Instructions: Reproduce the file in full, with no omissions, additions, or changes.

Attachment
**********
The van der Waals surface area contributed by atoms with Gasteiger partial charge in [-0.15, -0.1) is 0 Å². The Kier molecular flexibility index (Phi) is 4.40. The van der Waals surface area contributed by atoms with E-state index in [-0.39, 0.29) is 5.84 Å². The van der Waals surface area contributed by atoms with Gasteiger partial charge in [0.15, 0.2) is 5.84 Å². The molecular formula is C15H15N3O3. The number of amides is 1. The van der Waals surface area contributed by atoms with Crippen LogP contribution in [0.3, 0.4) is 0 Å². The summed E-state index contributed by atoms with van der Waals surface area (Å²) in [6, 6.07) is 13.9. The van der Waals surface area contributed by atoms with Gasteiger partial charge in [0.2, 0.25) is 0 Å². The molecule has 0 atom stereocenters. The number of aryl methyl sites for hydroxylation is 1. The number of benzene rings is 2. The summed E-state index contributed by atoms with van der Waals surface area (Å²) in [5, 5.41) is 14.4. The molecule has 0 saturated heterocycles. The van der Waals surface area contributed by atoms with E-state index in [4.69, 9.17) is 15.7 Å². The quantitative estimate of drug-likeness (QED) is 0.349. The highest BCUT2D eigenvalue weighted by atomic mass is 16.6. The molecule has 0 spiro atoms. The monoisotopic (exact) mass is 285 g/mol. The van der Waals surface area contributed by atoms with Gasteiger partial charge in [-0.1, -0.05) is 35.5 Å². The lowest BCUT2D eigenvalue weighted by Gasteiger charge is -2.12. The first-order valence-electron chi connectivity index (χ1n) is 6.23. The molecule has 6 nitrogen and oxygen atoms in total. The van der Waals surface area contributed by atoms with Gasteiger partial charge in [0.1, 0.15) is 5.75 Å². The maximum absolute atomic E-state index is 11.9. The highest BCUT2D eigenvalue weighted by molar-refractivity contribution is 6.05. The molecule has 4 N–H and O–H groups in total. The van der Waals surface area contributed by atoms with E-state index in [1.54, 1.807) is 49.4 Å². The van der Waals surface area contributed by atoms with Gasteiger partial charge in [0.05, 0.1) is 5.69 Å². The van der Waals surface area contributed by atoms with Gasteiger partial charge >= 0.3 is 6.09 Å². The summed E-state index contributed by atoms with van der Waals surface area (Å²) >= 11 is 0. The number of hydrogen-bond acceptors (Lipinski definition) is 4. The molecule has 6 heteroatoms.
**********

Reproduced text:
The van der Waals surface area contributed by atoms with Gasteiger partial charge in [-0.15, -0.1) is 0 Å². The Kier molecular flexibility index (Phi) is 4.40. The van der Waals surface area contributed by atoms with E-state index in [-0.39, 0.29) is 5.84 Å². The van der Waals surface area contributed by atoms with Gasteiger partial charge in [0.15, 0.2) is 5.84 Å². The molecular formula is C15H15N3O3. The number of amides is 1. The van der Waals surface area contributed by atoms with Crippen LogP contribution in [0.3, 0.4) is 0 Å². The summed E-state index contributed by atoms with van der Waals surface area (Å²) in [6, 6.07) is 13.9. The van der Waals surface area contributed by atoms with Gasteiger partial charge in [0.2, 0.25) is 0 Å². The molecule has 0 atom stereocenters. The number of aryl methyl sites for hydroxylation is 1. The number of benzene rings is 2. The summed E-state index contributed by atoms with van der Waals surface area (Å²) in [5, 5.41) is 14.4. The molecule has 0 saturated heterocycles. The van der Waals surface area contributed by atoms with E-state index in [4.69, 9.17) is 15.7 Å². The quantitative estimate of drug-likeness (QED) is 0.349. The highest BCUT2D eigenvalue weighted by atomic mass is 16.6. The molecule has 0 spiro atoms. The monoisotopic (exact) mass is 285 g/mol. The van der Waals surface area contributed by atoms with Gasteiger partial charge in [-0.1, -0.05) is 35.5 Å². The lowest BCUT2D eigenvalue weighted by Gasteiger charge is -2.12. The first-order valence-electron chi connectivity index (χ1n) is 6.23. The molecule has 6 nitrogen and oxygen atoms in total. The van der Waals surface area contributed by atoms with Gasteiger partial charge in [0.1, 0.15) is 5.75 Å². The maximum absolute atomic E-state index is 11.9. The highest BCUT2D eigenvalue weighted by molar-refractivity contribution is 6.05. The molecule has 4 N–H and O–H groups in total. The van der Waals surface area contributed by atoms with E-state index in [1.54, 1.807) is 49.4 Å². The van der Waals surface area contributed by atoms with Gasteiger partial charge in [0.05, 0.1) is 5.69 Å². The van der Waals surface area contributed by atoms with Gasteiger partial charge >= 0.3 is 6.09 Å². The summed E-state index contributed by atoms with van der Waals surface area (Å²) >= 11 is 0. The number of hydrogen-bond acceptors (Lipinski definition) is 4. The molecule has 6 heteroatoms.